I’d like to highlight another often neglected use of networks, written about clearly by Larry Prusak on HBR Blog Network in November 2011. Prusak talks about “Knowledge Networks” in connection to how developing countries can benefit from other nations' accumulated knowledge about what works, for example in private sector development. Often these developing countries lack access to that knowledge and face hurdles in adapting it to their specific contexts and needs. Prusac explains that “knowledge networks are densely connected sets of people and institutions (often both public and private), gaining and sharing know-how relevant to each other's efforts around the globe. Networks can be developed consciously or arise in evolutionary fashion; either way, their value is in their production and dissemination of knowledge.” In a study that Prusac uses throughout his article, it turns out that for countries “there’s a strong positive linear relationship between connectedness and four key performance indicators: government effectiveness, regulatory quality, competitive industrial performance, and GDP per capita purchasing power parity.” The bottom line and transferrable to your and my daily networking: knowledge networking is very valuable, and it requires you to show yourself vulnerable, if that’s how you want to label ‘showing your gaps in knowledge’.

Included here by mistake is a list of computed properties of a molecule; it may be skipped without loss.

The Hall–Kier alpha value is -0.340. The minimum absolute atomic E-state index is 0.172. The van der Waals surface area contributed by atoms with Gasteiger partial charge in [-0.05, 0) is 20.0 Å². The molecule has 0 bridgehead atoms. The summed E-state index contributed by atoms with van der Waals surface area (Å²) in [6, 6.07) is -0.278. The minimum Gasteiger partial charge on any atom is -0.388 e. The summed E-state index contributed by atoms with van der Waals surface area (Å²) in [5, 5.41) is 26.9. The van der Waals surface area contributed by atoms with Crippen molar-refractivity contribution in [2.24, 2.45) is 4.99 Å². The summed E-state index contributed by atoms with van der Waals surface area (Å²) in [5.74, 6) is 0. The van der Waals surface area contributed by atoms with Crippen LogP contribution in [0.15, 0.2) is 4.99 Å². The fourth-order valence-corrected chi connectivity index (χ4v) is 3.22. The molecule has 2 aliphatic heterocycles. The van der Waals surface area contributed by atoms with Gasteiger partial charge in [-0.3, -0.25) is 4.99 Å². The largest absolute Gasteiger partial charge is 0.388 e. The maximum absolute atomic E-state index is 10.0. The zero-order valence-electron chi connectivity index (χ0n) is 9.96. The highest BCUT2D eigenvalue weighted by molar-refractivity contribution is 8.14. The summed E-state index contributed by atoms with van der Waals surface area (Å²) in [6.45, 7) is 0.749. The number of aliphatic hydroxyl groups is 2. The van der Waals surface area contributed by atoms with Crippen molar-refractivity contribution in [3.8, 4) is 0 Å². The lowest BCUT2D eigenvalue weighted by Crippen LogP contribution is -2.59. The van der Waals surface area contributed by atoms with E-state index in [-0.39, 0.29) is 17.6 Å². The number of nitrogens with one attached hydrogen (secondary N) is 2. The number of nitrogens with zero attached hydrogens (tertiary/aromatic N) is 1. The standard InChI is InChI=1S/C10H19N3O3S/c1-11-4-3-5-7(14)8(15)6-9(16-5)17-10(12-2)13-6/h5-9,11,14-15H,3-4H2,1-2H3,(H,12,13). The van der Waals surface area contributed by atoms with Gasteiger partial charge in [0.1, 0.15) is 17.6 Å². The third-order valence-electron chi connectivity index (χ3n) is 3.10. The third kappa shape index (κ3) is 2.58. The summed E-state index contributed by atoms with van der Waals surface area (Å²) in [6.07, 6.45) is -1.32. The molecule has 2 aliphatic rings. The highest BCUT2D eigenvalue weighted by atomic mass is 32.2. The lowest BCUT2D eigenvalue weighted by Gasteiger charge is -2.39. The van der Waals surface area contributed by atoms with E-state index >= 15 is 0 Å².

With unemployment still high, more people than ever seem to be networking actively. This might be the perfect time to invest in growing your network and improving your social capital. One of the hottest commodities this year could well be your network. Use and elaborate it actively and remember the essential mindset and question: “How can I be an effective resource to others?”

2 comments:

  1. Wow that was very informative! Loved your views on networking. I'm new to blogging but that has to be the best one I have read so far, hands down. Thank you

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    1. Thanks for your response and the compliment! I just noticed that my previous response to you in early March didn't seem to have gone through, I apologize. If you blog too let me know. Always interested in different topics, perspectives, and styles.